Kristine Joy Cruz Martin
Re-examination of the Contribution of Net Exports to GDP Growth (1960-2000)
The rapid spread in the international production networks in the 1960s paved the way to the development of a new manufacturing paradigm - global production fragmentation. In this model, a previously integrated production value chain is broken to different stages allocated to different countries depending on their comparative advantages (Hummels, Rapport and Yi, 1998). Consequently, an evolving good towards its finished form, has to travel across borders of at least two countries before reaching its final consumer.
As the Philippines participated in the internationalization of supply chain, the country’s export basket gradually transformed from being majorly agro-based in the 1960s to being led by import-dependent manufactures in the 1990s. This undoubtedly affected the value-added contribution of exports to the country’s economic growth.
Traditionally, contributions to economic growth are calculated using the Net-Export Method (NEM), which attributes Gross Domestic Product (GDP) growth to the different final demand components. However, recent researchers including Kranendonk and Verbruggen (2008) assert that NEM can be a misleading indicator since it allocates imports to exports alone; thereby overlooking the fact that imports are also used for private consumption and investment. In order to correct this measurement, the Import-Adjusted Method (IAM) is used since it re-attributes imports to all final demand components before it calculates each contribution to economic growth. As it accurately distinguishes imports used for exports, IAM can be used to show how the emergence of global production chain affected the contribution of net-exports to GDP growth.
In this light, this study aims to re-examine the changes in the contribution of Philippine net-exports to GDP growth in 1961-2000 brought about by the internationalization of supply chain. This will be done through a comparative analysis of the results generated by NEM and IAM. To execute both methodologies, the Philippine Input-Output (IO) tables in 1961, 1965, 1969, 1974, 1979, 1983, 1985, 1988, 1990, 1994 and 2000 will be used.
The following are the expected findings of the study: (a) as suggested by IAM, a decrease in the contribution of net-exports to GDP growth can be observed in the initial years of the Philippine’s participation in the new production paradigm; the Foreign Direct Investments directed toward the domestic manufacturing industry nevertheless in the last two decades helped increase the net-export’s contribution; and (b) the conclusions derived using IAM are different from that of the NEM. The former methodology reports positive net-export contribution for all years, whereas the latter has mixed signs. IAM also provides higher values than the latter and is more reflective of the global production reality and the Philippine policy stance.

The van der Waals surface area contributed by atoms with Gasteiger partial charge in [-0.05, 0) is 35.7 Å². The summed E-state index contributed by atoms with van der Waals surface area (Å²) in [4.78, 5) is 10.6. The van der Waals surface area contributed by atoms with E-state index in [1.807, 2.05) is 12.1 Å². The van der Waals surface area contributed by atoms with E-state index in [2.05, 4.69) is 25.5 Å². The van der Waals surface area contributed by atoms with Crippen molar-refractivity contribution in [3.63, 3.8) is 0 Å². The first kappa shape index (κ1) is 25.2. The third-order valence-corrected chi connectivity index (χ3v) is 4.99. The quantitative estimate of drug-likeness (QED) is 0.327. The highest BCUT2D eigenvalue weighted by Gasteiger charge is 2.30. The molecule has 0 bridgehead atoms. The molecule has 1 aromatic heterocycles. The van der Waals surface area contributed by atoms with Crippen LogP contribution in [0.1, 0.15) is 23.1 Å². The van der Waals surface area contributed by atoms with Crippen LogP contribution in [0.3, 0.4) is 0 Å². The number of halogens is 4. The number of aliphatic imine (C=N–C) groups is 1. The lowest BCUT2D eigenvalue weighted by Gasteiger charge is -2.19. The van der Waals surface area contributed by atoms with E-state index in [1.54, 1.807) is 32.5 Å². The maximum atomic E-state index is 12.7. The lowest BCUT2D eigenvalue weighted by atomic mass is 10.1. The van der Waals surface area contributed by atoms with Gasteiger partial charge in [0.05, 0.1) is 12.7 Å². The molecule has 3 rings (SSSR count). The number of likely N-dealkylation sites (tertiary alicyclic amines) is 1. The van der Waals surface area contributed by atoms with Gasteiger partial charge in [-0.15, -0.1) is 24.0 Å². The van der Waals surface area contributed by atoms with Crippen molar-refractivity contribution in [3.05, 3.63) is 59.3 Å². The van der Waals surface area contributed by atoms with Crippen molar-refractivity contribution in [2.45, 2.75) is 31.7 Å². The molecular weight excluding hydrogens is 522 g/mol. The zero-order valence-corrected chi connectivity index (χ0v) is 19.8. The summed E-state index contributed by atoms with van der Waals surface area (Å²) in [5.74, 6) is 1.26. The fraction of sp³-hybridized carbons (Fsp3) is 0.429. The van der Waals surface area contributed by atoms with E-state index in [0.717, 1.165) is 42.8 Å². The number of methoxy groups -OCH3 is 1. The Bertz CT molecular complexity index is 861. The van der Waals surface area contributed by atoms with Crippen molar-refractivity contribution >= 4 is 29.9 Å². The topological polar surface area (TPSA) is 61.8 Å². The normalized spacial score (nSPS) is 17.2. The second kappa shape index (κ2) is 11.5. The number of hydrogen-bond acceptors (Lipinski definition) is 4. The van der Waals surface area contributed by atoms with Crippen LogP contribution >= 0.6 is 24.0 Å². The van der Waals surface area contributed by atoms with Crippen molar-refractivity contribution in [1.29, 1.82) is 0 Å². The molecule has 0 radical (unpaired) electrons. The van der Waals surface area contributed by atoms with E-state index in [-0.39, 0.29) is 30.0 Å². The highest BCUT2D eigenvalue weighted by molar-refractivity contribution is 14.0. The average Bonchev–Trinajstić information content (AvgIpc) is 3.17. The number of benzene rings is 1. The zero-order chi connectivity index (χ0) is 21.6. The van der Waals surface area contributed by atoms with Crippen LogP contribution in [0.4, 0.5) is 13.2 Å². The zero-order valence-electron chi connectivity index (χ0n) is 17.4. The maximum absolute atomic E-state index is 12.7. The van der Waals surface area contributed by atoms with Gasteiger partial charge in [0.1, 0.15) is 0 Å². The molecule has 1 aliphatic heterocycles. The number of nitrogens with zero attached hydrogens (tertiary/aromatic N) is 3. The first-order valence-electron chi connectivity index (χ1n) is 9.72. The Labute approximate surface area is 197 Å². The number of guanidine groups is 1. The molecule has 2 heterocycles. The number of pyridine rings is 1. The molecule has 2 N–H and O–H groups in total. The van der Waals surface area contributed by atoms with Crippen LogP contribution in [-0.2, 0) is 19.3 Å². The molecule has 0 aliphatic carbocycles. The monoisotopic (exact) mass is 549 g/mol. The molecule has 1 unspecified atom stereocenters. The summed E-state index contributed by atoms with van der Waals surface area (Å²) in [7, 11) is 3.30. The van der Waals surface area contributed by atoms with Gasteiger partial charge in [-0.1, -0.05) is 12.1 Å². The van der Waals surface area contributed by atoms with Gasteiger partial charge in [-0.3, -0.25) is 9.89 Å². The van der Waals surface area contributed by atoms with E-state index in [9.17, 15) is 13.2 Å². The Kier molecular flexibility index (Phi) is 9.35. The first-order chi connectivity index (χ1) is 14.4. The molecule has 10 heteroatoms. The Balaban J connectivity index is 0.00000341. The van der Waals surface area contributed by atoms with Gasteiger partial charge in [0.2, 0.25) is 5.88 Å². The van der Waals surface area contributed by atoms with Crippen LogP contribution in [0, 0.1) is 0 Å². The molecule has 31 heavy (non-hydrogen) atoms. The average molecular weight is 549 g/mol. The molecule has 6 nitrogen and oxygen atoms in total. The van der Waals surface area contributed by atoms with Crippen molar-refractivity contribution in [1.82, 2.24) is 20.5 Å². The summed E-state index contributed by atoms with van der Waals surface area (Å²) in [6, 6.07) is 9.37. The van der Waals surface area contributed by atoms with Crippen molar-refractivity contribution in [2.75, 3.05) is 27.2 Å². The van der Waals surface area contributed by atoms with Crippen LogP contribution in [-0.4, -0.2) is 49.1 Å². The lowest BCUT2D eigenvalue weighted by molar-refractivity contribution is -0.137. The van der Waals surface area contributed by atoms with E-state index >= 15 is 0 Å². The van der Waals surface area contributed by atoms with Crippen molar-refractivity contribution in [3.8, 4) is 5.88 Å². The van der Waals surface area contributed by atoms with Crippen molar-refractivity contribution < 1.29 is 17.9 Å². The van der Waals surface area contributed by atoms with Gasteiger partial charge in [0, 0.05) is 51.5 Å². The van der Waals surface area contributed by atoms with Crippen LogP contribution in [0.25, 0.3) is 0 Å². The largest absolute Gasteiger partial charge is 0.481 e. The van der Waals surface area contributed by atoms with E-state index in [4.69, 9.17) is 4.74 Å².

The aforementioned inferences from the study can aid better policy formulation and targeting. Firstly, it is recommended that policy formulation give more weight to investment and logistics complementary to export strategies. Secondly, if the government desires to determine how to increase GDP growth, one direct route is to use the import-adjusted methodology since it is more targeted in accounting the contribution of each final demand component to growth.
KRISTINE JOY CRUZ MARTIN
32 Malasaga St. Pinagbuhatan Pasig City
Full-Time Faculty and Researcher, University of Asia and the Pacific (present)
Graduate Staff, University of Asia and the Pacific (internship) (2012-2013)
EDUCATION, HONORS AND AWARDS
UNIVERSITY OF ASIA AND THE PACIFIC
MS in Industrial Economics (2011 – 2013)
Cum Laude; 100% Merit Scholarship; Rank 10th in the Top 10 Economic Students awarded by Junior Philippine Economic Society, UP Diliman
B.A. in Humanities with Professional Certificate in Industrial Economics (2008- 2011)
GWA of 1.39; 100% Merit Scholarship; Dean’s Lister for 5 semesters
RIZAL HIGH SCHOOL
2nd honorable mention; Children’s Museum and Library, Inc.’s Model Student; Children’s Museum and Library, Inc.’s A1 Filipino Child; Vice President Noli De Castro Academic Excellence Awardee
Updating the Philippine Input-Output Table (present project)
AEC and Services Liberalization (2013)
Utilizing FTAs for MSE internationalization (2013)
Re-examining the Growth and Dynamics of Philippine Exports 1961-2000 (Masteral Thesis, 2013)
Changes in the EU GSP and Its Impact on the Philippines (2013; published on the Recent Economic Indicators 2013)
Examining the Euro-Crisis (published on the Recent Economic Indicators July 2012)
Measuring the Impact of FTAs (published on the Recent Economic Indicators February 2012)
An Analysis of the Philippine Offensive and Defensive Interests in the Non-Agricultural Sector: Inputs to the Philippine-European Union Free Trade Agreement (published on the Recent Economic Indicators November 2012)
Examining the Eurozone Crisis (published on the Recent Economic Indicators July 2012)
Fiscal Sector Analysis: An Assessment of the PPP Effectiveness in the Philippines (2012)
Trade Analysis: Market Intelligence for AGC Flat Glass Incorporated Export Product, Float Glass (2012)
APEC-GOS Symposium-Workshop on International Franchising for SMEs (June 21, 2013)
FORUM:Korea-Philippines Free Trade Agreement (FTA), (October 30, 2012)
One Country, One Voice, Philippines-EU FTA Consultations (September 20, 2012)
Year-End Economic Briefing, 2011, 2012, 2013,
Mid-Year Economic Briefing, 2011, 2012, 2013
Shell’s Sustainable Development in Youth Progress 2011 (Facilitator)
Thank you for helping us by citing the seminar when using these documents (17th Sustainable Shared Growth Seminar of the Sekiguchi Global Research Association, February 11, 2014, College of Engineering, University of the Philippines)